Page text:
• Offer more time off during less hectic seasons

Your employees are every bit as practical and realistic as you are, so if you provide them with a clear understanding of how why business succeed and how they are an integral part of that success, they will be more inclined measure their time off demands in line with business needs.

 

  • Give meaning to what they do

For people to feel fulfilled in today’s environment, their jobs have to mean more than the product or service provided, but rather the difference they make in the lives of those who seek out those products and services. Take the opportunity, now more than ever, to remind employees of the differences they make. Feel free to use real world examples and testimonials.

  • Consider hiring temporary workers

Well-trained, well-placed temps can provide more opportunities for your permanent workers to be with their families. In addition, it can be an opportunity for your business operations to be seen through fresh, undiluted eyes. This can be a valuable tool when recruiting due to growth or attrition and a great laboratory for testing the validity of your corporate culture.

  • Doing more in less time

Try ampping up the incentives for teams or workers who can come up with time saving ideas that do not sacrifice quality or productivity. The goal should be to provide more time off for more people. Be careful though limiting the scope to a small number of individuals will only create jealousy and resentment. So if this cannot be accomplished on a large enough scale, find incentives that are more practical.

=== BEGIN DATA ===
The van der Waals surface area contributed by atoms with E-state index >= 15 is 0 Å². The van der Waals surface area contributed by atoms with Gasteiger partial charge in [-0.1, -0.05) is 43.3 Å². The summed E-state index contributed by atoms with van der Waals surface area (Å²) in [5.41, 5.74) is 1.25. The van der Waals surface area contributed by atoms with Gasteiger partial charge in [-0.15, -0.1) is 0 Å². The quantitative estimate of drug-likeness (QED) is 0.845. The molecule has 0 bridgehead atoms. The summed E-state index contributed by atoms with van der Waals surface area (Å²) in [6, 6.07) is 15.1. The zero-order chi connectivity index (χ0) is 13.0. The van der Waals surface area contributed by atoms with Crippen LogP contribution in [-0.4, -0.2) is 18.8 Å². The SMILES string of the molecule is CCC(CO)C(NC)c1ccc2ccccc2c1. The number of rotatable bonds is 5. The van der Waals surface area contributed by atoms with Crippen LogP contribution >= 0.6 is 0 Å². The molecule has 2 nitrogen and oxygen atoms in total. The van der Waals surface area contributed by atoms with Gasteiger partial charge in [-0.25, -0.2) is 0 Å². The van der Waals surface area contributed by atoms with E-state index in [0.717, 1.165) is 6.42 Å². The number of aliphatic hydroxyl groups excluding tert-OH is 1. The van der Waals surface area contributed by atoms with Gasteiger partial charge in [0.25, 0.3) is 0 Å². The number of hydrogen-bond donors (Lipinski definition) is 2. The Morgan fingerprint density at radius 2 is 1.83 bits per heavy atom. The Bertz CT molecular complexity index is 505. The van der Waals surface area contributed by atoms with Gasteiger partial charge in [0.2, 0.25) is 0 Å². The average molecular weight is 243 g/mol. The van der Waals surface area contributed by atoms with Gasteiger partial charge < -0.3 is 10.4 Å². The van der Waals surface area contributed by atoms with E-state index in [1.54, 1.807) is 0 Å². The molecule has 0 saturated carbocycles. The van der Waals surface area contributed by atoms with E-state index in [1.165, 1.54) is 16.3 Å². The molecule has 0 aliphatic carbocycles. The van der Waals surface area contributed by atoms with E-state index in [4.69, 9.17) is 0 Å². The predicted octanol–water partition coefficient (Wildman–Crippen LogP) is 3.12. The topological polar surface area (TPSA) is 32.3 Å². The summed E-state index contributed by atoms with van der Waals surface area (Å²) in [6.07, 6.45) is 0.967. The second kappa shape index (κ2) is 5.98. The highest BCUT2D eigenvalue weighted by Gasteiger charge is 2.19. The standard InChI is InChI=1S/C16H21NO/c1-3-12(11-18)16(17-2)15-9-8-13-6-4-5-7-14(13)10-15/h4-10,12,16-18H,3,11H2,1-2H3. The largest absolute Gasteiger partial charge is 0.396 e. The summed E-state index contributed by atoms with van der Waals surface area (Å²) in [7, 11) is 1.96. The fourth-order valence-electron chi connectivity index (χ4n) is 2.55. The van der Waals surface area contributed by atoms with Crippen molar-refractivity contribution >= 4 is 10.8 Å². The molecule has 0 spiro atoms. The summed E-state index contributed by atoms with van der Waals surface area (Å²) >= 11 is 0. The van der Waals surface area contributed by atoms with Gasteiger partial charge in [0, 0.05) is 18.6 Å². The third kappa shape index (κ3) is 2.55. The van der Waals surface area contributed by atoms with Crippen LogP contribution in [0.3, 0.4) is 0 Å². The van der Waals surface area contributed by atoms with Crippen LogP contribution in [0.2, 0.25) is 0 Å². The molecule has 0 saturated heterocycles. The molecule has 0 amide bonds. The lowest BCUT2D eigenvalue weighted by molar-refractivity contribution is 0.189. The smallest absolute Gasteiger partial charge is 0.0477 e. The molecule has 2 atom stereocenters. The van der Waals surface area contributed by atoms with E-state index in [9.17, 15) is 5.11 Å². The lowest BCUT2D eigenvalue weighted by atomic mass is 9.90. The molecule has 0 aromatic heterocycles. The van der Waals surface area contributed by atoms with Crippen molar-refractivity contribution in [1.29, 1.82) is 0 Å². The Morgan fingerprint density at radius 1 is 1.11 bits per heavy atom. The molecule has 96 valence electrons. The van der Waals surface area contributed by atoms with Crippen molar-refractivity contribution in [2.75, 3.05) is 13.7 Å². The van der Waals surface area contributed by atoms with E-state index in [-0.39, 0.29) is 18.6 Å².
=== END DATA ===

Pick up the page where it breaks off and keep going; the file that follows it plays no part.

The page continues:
• Manage the managers

According to a 2007 Florida State University study, 40% of employees feel that they work for “bad bosses” not bad companies. Mid-level managers and supervisions are caught in between meeting executive demands and maintaining motivation for workers. Provide your managers with the tools, training and incentives that will build trust among employees and growth in the bottom line. Take some of the pressure off your managers by acknowledging, accepting and broadcasting your responsibility for the difficult compromises that have to be made.

  • Create a fun environment

Along with the other items that have been mentioned, the holidays are also an opportunity to show thankfulness, kindness and generosity. Full-time employees spend more than a third of their lives at work or commuting to and from, so why not have a work environment where people actually enjoy being a part.

Productivity does not have to drop during the holidays in fact, you can use this time as your organization’s Super Bowl. Your company gears up all year for this busy time so embrace the holidays and keep your employees brain in the game.

 

~ Richard

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About Richard
I have spent my entire life learning to be a better communicator in in all facets of my life. I have learned as much from my failures as I have from success; laughing, crying and loving along the way. After earning a B.S. in Communications I decided to share what I have learned while continuing my own personal growth. I believe that the better we are to each other, the richer our lives will become.